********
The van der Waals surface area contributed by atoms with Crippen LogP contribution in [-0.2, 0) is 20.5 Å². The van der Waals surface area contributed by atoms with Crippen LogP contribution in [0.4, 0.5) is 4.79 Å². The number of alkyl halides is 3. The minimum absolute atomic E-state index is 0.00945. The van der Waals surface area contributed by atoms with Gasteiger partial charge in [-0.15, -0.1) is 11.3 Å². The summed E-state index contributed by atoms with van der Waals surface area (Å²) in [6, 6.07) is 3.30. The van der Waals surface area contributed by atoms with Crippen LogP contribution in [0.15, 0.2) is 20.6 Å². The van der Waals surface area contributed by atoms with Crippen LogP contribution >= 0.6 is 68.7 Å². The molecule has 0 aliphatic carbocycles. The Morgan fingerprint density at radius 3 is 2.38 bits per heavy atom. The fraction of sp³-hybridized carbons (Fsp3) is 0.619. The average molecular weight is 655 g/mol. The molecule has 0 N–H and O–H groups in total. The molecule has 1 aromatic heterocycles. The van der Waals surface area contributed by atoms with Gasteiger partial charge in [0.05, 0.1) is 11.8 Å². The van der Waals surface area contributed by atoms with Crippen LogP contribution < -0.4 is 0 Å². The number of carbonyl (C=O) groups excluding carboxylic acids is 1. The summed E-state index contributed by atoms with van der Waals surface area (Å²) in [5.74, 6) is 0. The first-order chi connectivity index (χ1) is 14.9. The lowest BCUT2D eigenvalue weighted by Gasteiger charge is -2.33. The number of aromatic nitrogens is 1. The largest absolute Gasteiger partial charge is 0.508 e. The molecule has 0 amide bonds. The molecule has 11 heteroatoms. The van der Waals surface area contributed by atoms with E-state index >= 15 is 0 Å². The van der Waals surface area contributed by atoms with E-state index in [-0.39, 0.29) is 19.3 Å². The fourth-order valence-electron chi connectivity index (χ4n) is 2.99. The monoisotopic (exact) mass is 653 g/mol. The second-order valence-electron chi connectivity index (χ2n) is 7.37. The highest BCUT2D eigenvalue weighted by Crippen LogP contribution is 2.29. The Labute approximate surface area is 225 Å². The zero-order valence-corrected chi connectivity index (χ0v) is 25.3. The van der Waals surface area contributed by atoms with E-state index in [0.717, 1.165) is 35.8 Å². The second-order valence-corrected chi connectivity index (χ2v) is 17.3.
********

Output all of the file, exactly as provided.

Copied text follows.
The van der Waals surface area contributed by atoms with Crippen LogP contribution in [-0.2, 0) is 20.5 Å². The van der Waals surface area contributed by atoms with Crippen LogP contribution in [0.4, 0.5) is 4.79 Å². The number of alkyl halides is 3. The minimum absolute atomic E-state index is 0.00945. The van der Waals surface area contributed by atoms with Gasteiger partial charge in [-0.15, -0.1) is 11.3 Å². The summed E-state index contributed by atoms with van der Waals surface area (Å²) in [6, 6.07) is 3.30. The van der Waals surface area contributed by atoms with Crippen LogP contribution in [0.15, 0.2) is 20.6 Å². The van der Waals surface area contributed by atoms with Crippen LogP contribution >= 0.6 is 68.7 Å². The molecule has 0 aliphatic carbocycles. The Morgan fingerprint density at radius 3 is 2.38 bits per heavy atom. The fraction of sp³-hybridized carbons (Fsp3) is 0.619. The average molecular weight is 655 g/mol. The molecule has 0 N–H and O–H groups in total. The molecule has 1 aromatic heterocycles. The van der Waals surface area contributed by atoms with Gasteiger partial charge in [0.05, 0.1) is 11.8 Å². The van der Waals surface area contributed by atoms with Crippen LogP contribution < -0.4 is 0 Å². The number of carbonyl (C=O) groups excluding carboxylic acids is 1. The summed E-state index contributed by atoms with van der Waals surface area (Å²) in [5.74, 6) is 0. The first-order chi connectivity index (χ1) is 14.9. The lowest BCUT2D eigenvalue weighted by Gasteiger charge is -2.33. The number of aromatic nitrogens is 1. The largest absolute Gasteiger partial charge is 0.508 e. The molecule has 0 amide bonds. The molecule has 11 heteroatoms. The van der Waals surface area contributed by atoms with E-state index >= 15 is 0 Å². The van der Waals surface area contributed by atoms with E-state index in [-0.39, 0.29) is 19.3 Å². The fourth-order valence-electron chi connectivity index (χ4n) is 2.99. The monoisotopic (exact) mass is 653 g/mol. The second-order valence-electron chi connectivity index (χ2n) is 7.37. The highest BCUT2D eigenvalue weighted by Crippen LogP contribution is 2.29. The Labute approximate surface area is 225 Å². The zero-order valence-corrected chi connectivity index (χ0v) is 25.3. The van der Waals surface area contributed by atoms with E-state index in [0.717, 1.165) is 35.8 Å². The second-order valence-corrected chi connectivity index (χ2v) is 17.3.